THE HIGH SCHOOLS : Baseball’s Class System Leaves Selected Players With Educated Options

Times Staff Writer

As an 8-year-old, Greg Fowble sat in front of the family television with his father, contracting his first dose of baseball fever.

“We were watching the Cincinnati Reds and Joe Morgan,” Fowble said. “And they were talking about his contract and how much money he made. At that time, I didn’t even know they got paid. I said, ‘I’ll pay them to let me play.’ ”

Fowble has since discovered that major league teams do not charge people to play for them--at least not monetarily. But nearly every player who wants to make it to the big leagues has to pay his dues somewhere. Whether it be in the minors or in college.


So what’s the best way to go: Class-A minor league or Class A university?

Until recently, that wasn’t much of a choice. Almost all big leaguers were products of the minors. But that was before the rapid development of college baseball, which has begun to rival the minors as a big-league training ground.

Given the choice in the past decade, more and more high school players have opted for college. But some say the trend is swinging back to the minor-league route to the big leagues. That claim is backed up by several Valley-area high school players who were chosen in this month’s free-agent draft. Scott Radinsky, Rodney Beck and Dave Milstien signed professional contracts, and Fowble is undecided.

Fowble, twice named All-City during his career at Granada Hills, was selected on the eighth round by the Cleveland Indians. He also was offered a full scholarship to play for national champion Arizona. He is scheduled to announce his decision today.

“It’s a real exciting time,” Fowble said on Thursday, the day after graduating from high school. “But at the same time, it’s a real confusing time. We’re talking about my future. It’s the biggest decision I’ve ever had to make.”

Everyone Fowble has run into, it seems, has some advice. “A majority of the people say go to school,” he said.

“Let me tell you,” said Milstien from Simi Valley, “everybody had to throw their two cents in.”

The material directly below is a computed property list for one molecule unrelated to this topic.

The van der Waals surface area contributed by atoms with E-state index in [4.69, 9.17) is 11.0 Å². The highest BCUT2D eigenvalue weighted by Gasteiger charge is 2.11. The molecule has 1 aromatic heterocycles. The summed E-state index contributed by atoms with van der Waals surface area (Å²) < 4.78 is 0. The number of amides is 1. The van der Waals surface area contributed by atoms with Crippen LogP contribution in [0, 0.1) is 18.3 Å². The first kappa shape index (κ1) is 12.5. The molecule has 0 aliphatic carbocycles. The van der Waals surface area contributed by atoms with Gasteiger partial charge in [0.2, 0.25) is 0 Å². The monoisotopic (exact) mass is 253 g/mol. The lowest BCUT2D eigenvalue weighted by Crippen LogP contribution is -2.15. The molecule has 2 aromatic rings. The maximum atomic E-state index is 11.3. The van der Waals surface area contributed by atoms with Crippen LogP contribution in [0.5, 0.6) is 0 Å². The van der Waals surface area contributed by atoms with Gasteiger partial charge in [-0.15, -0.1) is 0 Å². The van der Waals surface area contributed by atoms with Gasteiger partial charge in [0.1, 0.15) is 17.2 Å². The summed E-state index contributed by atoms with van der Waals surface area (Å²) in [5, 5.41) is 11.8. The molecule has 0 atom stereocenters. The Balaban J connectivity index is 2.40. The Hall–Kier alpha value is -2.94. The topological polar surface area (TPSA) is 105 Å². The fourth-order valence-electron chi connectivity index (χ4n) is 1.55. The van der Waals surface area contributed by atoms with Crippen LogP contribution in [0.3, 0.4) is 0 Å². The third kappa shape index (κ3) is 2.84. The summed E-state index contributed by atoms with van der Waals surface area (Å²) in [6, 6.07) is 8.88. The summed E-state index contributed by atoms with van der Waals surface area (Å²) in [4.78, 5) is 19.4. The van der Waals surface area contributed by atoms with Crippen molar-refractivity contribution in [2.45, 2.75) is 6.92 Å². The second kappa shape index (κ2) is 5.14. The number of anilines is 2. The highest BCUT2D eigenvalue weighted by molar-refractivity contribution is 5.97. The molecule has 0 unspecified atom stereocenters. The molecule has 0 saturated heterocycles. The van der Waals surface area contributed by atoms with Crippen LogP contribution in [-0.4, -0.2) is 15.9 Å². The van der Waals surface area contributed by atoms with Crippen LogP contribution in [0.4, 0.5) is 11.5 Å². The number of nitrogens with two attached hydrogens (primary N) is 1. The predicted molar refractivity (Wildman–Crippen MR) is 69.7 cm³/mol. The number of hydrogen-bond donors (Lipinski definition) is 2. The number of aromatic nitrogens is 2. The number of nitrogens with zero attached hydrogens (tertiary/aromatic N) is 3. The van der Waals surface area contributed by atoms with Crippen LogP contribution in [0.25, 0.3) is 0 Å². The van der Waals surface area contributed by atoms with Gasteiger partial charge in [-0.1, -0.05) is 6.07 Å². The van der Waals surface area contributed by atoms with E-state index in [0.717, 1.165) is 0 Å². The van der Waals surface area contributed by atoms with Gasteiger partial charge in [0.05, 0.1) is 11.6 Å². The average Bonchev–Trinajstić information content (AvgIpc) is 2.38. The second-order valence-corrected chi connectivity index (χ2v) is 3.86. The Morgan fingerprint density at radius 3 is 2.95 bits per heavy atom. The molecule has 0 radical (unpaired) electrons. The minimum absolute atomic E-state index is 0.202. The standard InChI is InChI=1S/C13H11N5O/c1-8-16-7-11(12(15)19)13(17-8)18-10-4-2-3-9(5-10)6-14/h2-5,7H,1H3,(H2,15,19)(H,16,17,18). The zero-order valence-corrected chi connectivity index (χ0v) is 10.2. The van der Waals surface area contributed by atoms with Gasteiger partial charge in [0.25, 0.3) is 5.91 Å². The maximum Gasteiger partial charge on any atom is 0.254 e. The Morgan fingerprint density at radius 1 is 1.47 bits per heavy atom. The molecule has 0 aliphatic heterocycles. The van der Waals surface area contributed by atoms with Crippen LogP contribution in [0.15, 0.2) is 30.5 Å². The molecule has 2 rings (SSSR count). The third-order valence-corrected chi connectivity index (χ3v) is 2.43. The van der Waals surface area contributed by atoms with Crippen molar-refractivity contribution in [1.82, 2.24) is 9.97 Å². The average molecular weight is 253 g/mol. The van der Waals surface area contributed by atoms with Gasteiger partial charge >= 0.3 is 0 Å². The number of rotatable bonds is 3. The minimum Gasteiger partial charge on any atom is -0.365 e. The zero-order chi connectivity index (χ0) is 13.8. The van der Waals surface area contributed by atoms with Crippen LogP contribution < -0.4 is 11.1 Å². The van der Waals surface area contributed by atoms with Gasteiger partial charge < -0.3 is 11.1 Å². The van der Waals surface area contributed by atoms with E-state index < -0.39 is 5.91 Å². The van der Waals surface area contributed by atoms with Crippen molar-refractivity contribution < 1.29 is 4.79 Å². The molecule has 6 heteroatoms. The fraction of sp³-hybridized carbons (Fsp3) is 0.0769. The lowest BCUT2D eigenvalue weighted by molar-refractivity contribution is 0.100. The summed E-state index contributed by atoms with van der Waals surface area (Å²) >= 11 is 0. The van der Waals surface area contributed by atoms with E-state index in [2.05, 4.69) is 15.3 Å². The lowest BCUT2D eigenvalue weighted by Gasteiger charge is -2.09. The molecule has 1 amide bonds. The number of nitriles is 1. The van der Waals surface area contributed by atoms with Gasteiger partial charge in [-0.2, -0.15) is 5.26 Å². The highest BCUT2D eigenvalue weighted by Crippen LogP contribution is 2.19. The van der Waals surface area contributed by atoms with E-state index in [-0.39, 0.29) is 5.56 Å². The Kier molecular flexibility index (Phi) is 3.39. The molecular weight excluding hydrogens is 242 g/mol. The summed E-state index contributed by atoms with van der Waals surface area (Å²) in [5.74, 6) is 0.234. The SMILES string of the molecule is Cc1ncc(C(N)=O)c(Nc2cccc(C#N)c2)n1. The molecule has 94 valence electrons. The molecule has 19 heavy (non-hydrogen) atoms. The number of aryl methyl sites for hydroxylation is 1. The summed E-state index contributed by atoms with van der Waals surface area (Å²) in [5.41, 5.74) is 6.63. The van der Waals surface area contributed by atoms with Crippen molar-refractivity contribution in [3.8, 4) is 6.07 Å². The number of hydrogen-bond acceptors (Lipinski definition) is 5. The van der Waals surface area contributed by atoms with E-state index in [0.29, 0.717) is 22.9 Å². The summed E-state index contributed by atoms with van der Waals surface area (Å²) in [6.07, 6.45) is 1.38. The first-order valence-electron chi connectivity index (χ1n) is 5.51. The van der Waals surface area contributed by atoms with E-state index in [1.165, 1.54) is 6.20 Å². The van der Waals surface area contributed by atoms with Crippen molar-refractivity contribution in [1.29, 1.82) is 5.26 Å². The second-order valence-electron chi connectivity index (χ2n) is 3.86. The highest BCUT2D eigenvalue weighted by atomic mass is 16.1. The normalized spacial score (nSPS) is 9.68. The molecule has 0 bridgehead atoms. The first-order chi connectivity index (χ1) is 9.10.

Milstien, selected by the Boston Red Sox in the eighth round, decided to take a shot at professional baseball right away. He left Saturday for Boston’s rookie league team in Elmira, N.Y.

Radinsky, a Simi Valley pitcher taken in the third round by the Chicago White Sox, left for Sarasota, Fla., Saturday to play in the Gulf Coast League. Grant’s Beck, a 13th-round pick of the Oakland A’s, will board a plane Monday and begin his minor league journey in Medford, Ore.

Simi Valley outfielder Shaun Murphy didn’t wait around for the draft, deciding in April to accept a full scholarship to Arizona.

Each player has his own story and own reasons for choosing one option over the other.

“I’ve wanted to play pro ball all my life,” said Beck, the City 4-A Player of the Year. “I looked at this as a chance to start young. The younger I start, the more time I have to prove myself.”

Said Murphy, giving his reasons for going to college: “I’ve heard that this is a good part of your life. It’s more of a security type of thing. You could always get hurt. Baseball is a funny game. At least, if things go wrong, I have an education.”

But Murphy’s approach may be in the minority. At least that’s the opinion of Craig Wallenbrock, an area scout for the White Sox.

“I think probably that more kids will be signing this year and will be in the future,” Wallenbrock said. “Things go in trends.”

The elimination of many community college baseball programs will make competition at the schools that do field teams even tougher, Wallenbrock said.

“And at four-year colleges, many freshmen do not get a chance to play. So if they have a chance to sign early, they go for it,” he said.

“Plus, the success of the young guys right away, the Wally Joyners, the Will Clarks, the Jose Cansecos. The younger kids think, ‘Hey I can do that.’ ”

Granada Hills Coach Darryl Stroh is a strong advocate of players going to college.

“College programs are vastly improved,” he said. “Education aside, the opportunity to learn the game, to get more coaching, is actually better than in the minor leagues.

“In college, you travel first class, eat first class. The minor leagues are just very poor. You’re riding on beat-up buses, eating at McDonald’s and Taco Bell every night. I’ve talked to so many kids personally that have been so disillusioned, so unprepared for what they run into.”

Guess what route Stroh suggests for Fowble? The coach lobbied heavily against the minors.

“He said I would lose weight, and I don’t have any weight to lose,” the 5-11, 160-pound Fowble said with a laugh.

For some players, though, no matter how many horror stories they hear, the idea of playing professional baseball is too good to put on hold.

Both Hawaii and USC were interested in Beck, but he wasn’t too interested in college.

“I don’t know; school wasn’t for me,” he said. “I wanted to get out and start my career rather than go to college and study stuff that would not help my career.”

Milstien is another who has put school behind him for the time being.

“I’ve had a dream to be a big-leaguer since I started playing when I was 9,” he said. “Even before then. I’ve dreamed of playing in the All-Star game or the World Series.”

Maybe one day he will. And maybe another 8-year-old will be watching on TV.